In economics, some of my favorite papers have a bit of mathiness that serves the papers brilliantly. A good example occurs in Mankiw, Romer and Weil’s famous paper “A Contribution to the Empirics of Economic Growth” (QJE 1992). As the title suggests, the paper is an analysis of the sources of differences in economic growth experiences. The paper includes a simple theory section and a simple data section. The theory essentially studies simple variations of the standard Solow growth model augmented to include human capital (skills, know-how). The model is essentially a one-good economy with exogenous savings rates. In some corners of the profession, using a model with an exogenous savings rate might be viewed as a stoning offense but it is perfectly fine in this context. The paper is about human capital, not about the determinants of the saving rate. But that’s not the end of the mathiness. Their analysis proceeds by constructing a linear approximation to the growth paths of the model and then using standard linear regression methods together with aggregate data. Naturally such regressions are typically not identified but Mankiw, Romer and Weil don’t let that interfere with the paper. They simply assume that the error terms in their regressions are uncorrelated with the savings rates and proceed with OLS. There is a ton of mathiness in this work. And the consequence? Mankiw, Romer and Weil’s 1992 paper is one of the most cited and influential papers in the field of economic growth. Think about how this paper would be changed if some idiot referee decided that it needed optimizing savings decisions (after all we can’t allow hand-waving about exogenous savings rates), multiple goods and a separate human capital production function (no hand-waving about an aggregate production function or one-good economies), micro data (no hand-waving about aggregate data), and instruments for savings rates, population growth rates and human capital savings rate (no hand-waving about identification). The first three modifications suggested by the referee would simply be a form of hazing combined with obfuscation (the modifications make the authors jump through hoops for no good reason and the end product has an analysis that is less clear). The last one – insistence on a valid instrument – would probably be the end of the paper since such instruments probably don’t exist. Thank God this paper didn’t run into a referee like this.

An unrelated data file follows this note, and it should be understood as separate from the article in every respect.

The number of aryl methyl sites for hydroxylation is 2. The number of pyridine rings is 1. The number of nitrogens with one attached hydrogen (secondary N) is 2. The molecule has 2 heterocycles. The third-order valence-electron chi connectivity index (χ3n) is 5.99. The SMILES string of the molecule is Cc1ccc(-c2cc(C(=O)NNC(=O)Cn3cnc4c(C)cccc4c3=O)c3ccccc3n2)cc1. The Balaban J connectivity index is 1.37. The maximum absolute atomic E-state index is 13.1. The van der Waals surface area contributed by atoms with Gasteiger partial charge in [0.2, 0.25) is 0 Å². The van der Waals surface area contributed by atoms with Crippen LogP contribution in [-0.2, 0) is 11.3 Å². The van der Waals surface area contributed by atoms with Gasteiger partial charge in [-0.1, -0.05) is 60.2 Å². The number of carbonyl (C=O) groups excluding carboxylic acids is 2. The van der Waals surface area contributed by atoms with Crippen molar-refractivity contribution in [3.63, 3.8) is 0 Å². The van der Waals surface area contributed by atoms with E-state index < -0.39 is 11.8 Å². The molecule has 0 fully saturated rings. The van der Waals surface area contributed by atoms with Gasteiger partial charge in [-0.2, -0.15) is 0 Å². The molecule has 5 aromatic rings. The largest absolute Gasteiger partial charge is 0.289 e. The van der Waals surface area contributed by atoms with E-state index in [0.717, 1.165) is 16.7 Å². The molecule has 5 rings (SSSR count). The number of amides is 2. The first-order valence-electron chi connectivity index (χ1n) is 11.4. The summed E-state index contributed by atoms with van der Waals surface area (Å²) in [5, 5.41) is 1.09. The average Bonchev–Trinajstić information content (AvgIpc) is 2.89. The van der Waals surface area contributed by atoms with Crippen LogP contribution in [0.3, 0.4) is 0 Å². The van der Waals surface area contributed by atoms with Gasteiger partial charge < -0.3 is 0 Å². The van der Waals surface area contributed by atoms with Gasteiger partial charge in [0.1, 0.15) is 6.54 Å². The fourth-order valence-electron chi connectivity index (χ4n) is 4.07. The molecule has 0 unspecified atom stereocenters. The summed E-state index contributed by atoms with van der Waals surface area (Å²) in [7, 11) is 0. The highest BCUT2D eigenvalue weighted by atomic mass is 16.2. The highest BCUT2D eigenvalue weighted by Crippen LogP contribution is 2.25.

My own opinion is that mathematical sloppiness can be perfectly fine if it deals with a feature that is not a focus of the paper. Hand-waving of this sort likely comes at very little cost and may have benefits by eliminating a lengthy discussion of issues only tangentially related to the paper. On the other hand, if the hand-waving occurs when analyzing or discussing central features of the paper then I am much more inclined to ask the researcher to do the analysis right. This type of hand-waving happens sometimes but it is not clear that it happens more often in macroeconomics or in freshwater macro at that – ironically, the Freshwater guys that Romer criticizes are much more likely to demand a tight specification and precise analysis of the model (whether it is called for or not).
[Fn1] If you are interested in the modern proof of Fermat’s Last Theorem I highly recommend this documentary.